Those people who disagree with the attitude taken up by the objectors would do their own cause more good were they to order their conduct in this matter on lines less similar to that they are so fond of ascribing to the “Hun.”

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At a time when we are hearing a great deal about the ill-treatment of prisoners of war, the question of the severity of the regulations applied in British prisons is not inappropriate. Recently there appeared in the Press a letter signed by one Alfred J. Crosfield, Cambridge, and I propose giving a few extracts. Mr. Crosfield writes—

“Are your readers aware of the regulations applied in our British prisons to criminals, including in these days not a tew whose only offence is that they have refused to violate their conscientious convictions by taking any part in the destruction of their fellow men.
To begin with, on entering upon a term of hard labour there is a period of six weeks during which our criminals may neither write to their loved ones nor receive any letters from them. Then there is the rule of perpetual silence broken only on pain of prolonged imprisonment. If only pencil and paper were allowed life would to many be more tolerable. A recent correspondent dwelt on the senseless folly of punishment given to British prisoners in Germany for looking upwards to enjoy the clouds and sunshine. If one of our prisoners in Wormwood Scrubbs is found standing on his stool to get more daylight or a glimpse of trees and sky, he is condemned for the offence to three days on bread and water. A friend of mine who has served a term of hard labour describes it as “calculated, scientific, soulless cruelty, Prussianism in the true meaning of the term.”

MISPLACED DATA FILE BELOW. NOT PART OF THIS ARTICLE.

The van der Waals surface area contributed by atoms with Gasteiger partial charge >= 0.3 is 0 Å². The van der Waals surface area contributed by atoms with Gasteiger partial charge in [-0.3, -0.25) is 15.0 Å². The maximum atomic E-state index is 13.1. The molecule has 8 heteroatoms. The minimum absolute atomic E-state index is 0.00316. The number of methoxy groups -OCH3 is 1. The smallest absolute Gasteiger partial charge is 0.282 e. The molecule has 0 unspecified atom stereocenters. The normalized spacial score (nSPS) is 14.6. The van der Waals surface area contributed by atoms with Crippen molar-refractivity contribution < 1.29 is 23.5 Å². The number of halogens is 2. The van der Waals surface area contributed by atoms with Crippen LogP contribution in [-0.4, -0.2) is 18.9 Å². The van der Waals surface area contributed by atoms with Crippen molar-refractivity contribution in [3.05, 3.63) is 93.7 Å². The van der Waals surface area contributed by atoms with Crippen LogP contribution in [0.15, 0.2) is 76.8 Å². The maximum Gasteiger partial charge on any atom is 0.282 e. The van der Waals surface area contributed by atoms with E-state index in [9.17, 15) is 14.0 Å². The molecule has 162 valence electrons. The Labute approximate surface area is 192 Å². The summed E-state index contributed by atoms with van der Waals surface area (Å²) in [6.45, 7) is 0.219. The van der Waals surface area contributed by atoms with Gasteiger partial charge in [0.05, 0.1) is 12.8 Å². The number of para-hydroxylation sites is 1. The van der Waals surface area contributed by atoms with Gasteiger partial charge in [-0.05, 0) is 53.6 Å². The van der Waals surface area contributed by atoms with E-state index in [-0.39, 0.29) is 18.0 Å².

More detailed still are the particulars given in Mrs. Hobhouse’s book, “I Appeal unto Caesar,” of the blessings conferred upon prisoners in “our” humane institutions. After all the protestations we have heard concerning “enemy” methods it would seem to be a case of “Physician, heal thyself.”